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Lymphoma nearly stopped him in his tracks

Angelo Giuliano is back on his feet after battling a rare and highly aggressive cancer

March 15, 2012
A new appreciation for life

In three short years, high-energy entrepreneur Angelo Giuliano, 31, has built his mobile electronic billboard business into a thriving enterprise with a lock on every major Southern California entertainment venue and staking out new turf in New York. It almost didn’t happen but for his friendship with a UC Irvine oncologist.

Between his early-morning barista job and hawking products at concerts on nights and weekends, Giuliano also was helping his Laguna Beach neighbor, Dr. Leonard Sender, craft an awareness campaign to help young adult and adolescent cancer patients.

Even so, cancer was the last thing on Giuliano’s mind when he began experiencing bouts of fatigue in early 2009. He attributed it to 60-hour work weeks launching his advertising business. Next he noticed persistent itching. He begged his then-wife to lay off the laundry softener. When that didn’t help, they took their pugs to the vet to be checked for fleas.

No fleas. But Giuliano had no time to fret about other causes for his symptoms. He had a business to develop, friends to help and a life to build.

Then in mid-May, Giuliano felt a golf-ball-size bump below his left armpit. He asked a co-worker to take a look. “Angelo,” she told him, “it feels like a swollen lymph node. I think you might have an infection.”

Giuliano jumped on a computer and searched for the terms “swollen lymph nodes” and “itching.” “All these cancer sites popped up,” he recalls. “I was a little concerned, but I thought, no way could I possibly have cancer.”

At first he balked at calling Sender, not wanting to bother his friend, who was in Massachusetts for his daughter’s college graduation.

“Angelo, I don’t want to alarm you,” the director of UC Irvine's Young Adult Cancer Program told Giuliano, who finally made the call. “But it sounds like Hodgkin's or non-Hodgkin's disease. I want to get you in right away for testing.”

By Monday morning, Sender’s team at the UCI Health Chao Family Comprehensive Cancer Center was putting Giuliano through a battery of tests. On Wednesday night, Sender called with the results of a needle biopsy: anaplastic large T-cell non-Hodgkin's lymphoma. He was immediately put on an intensive regimen of chemotherapy to combat the rare and especially aggressive cancer.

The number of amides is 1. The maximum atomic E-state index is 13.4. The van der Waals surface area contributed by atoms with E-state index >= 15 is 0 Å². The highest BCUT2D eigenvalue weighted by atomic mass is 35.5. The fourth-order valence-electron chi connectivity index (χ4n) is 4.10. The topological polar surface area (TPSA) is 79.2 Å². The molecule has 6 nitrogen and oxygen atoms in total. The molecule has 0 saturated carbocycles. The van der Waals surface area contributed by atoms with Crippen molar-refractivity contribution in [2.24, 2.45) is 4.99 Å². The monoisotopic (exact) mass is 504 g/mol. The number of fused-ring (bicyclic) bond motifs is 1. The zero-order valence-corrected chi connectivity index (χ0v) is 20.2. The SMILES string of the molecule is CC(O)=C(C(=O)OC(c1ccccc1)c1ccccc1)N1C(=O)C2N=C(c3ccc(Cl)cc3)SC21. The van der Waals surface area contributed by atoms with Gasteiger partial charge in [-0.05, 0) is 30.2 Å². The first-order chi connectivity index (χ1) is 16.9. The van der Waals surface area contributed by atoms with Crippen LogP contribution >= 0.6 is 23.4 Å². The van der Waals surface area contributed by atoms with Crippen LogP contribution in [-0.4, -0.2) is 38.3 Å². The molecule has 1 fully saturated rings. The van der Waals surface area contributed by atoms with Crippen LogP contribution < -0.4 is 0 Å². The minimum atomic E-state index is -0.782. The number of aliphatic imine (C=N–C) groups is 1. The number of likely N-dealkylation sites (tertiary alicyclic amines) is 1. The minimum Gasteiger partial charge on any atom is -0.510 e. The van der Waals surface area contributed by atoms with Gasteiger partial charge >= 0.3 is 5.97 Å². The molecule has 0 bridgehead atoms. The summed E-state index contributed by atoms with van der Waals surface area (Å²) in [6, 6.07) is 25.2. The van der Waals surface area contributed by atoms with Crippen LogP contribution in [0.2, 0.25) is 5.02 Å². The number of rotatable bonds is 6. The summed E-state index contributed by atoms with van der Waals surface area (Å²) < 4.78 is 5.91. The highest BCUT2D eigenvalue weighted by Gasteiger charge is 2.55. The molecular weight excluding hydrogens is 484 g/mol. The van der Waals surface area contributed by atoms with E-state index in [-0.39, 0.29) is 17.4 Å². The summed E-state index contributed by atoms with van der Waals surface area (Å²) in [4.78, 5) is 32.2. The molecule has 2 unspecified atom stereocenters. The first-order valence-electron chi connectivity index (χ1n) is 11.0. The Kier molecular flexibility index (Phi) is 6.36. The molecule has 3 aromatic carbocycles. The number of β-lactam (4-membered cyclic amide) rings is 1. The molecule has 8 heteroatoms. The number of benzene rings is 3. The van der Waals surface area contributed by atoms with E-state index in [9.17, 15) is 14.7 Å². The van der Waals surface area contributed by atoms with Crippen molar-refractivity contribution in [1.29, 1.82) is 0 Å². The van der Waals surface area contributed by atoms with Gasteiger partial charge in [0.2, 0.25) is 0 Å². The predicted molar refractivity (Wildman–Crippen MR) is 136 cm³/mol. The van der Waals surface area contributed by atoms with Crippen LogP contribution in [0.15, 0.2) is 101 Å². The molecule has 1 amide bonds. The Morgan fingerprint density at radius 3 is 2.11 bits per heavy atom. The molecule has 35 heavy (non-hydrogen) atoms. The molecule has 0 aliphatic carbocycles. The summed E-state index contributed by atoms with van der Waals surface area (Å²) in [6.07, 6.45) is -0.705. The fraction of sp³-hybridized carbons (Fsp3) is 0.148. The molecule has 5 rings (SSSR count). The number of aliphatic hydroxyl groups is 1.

At first, Giuliano thought Sender was making sure he got preferential treatment. “I felt like I had a red carpet laid out for me at UC Irvine. Then I came to realize I wasn’t special—everybody is treated the same way.”

The long months of chemotherapy were hard but Giuliano seldom let it slow him down. He was determined to expand his business, all the while preparing for the worst. He wanted to make sure his family had some financial security.

Giuliano noticed, too, that all of his senses seemed to be heightened. One day as he lay on the beach, he marveled at the texture of the sand and though how much he’d miss the rich blue of the sky. “I thought to myself, ‘Well, I’d miss red, too—and the color orange, the sound of the surf,’ ” he recalls.

Several weeks later, scans and tests showed that Giuliano’s lymph nodes were clear of cancer. Sender told him there was a 70 percent to 80 percent chance he would be cured, given his response to the chemotherapy, but that he would need to be closely tracked for five years before he could say more.

Almost four years since Giuliano’s diagnosis, the hard-charging businessman has remained free of cancer. He’s hired six full-time executives and moved to a home in Dana Point. He's now preparing to explore business opportunities in Milan, Italy.

Giuliano credits the doctor. “Lennie is a lifesaver, truly. It was like I was hanging by one finger from a cliff, about to plummet to my death. He and his team pulled me up and saved my life.”

He’s also still amazed by the coincidence of his volunteer work for Sender’s SeventyK campaign, which aims to raise awareness of—and research funding for—the 70,000 U.S. teens and adults under 40 each year who, like Giuliano, are diagnosed with cancer. Their cancers are especially virulent, says Sender, and they react very differently to standard treatments for small children and people over 40. But this age group is routinely ignored in studies.

As Giuliano prepares to bring his electronic billboards to arenas and concert halls of New York City, he still remembers that moment on the beach. “I’ll never be able to express in words my appreciation for Dr. Sender,” he says. “Without his friendship and treatment, I would not be here today. It sounds stupid, but cancer has been a gift. I appreciate life so much more.”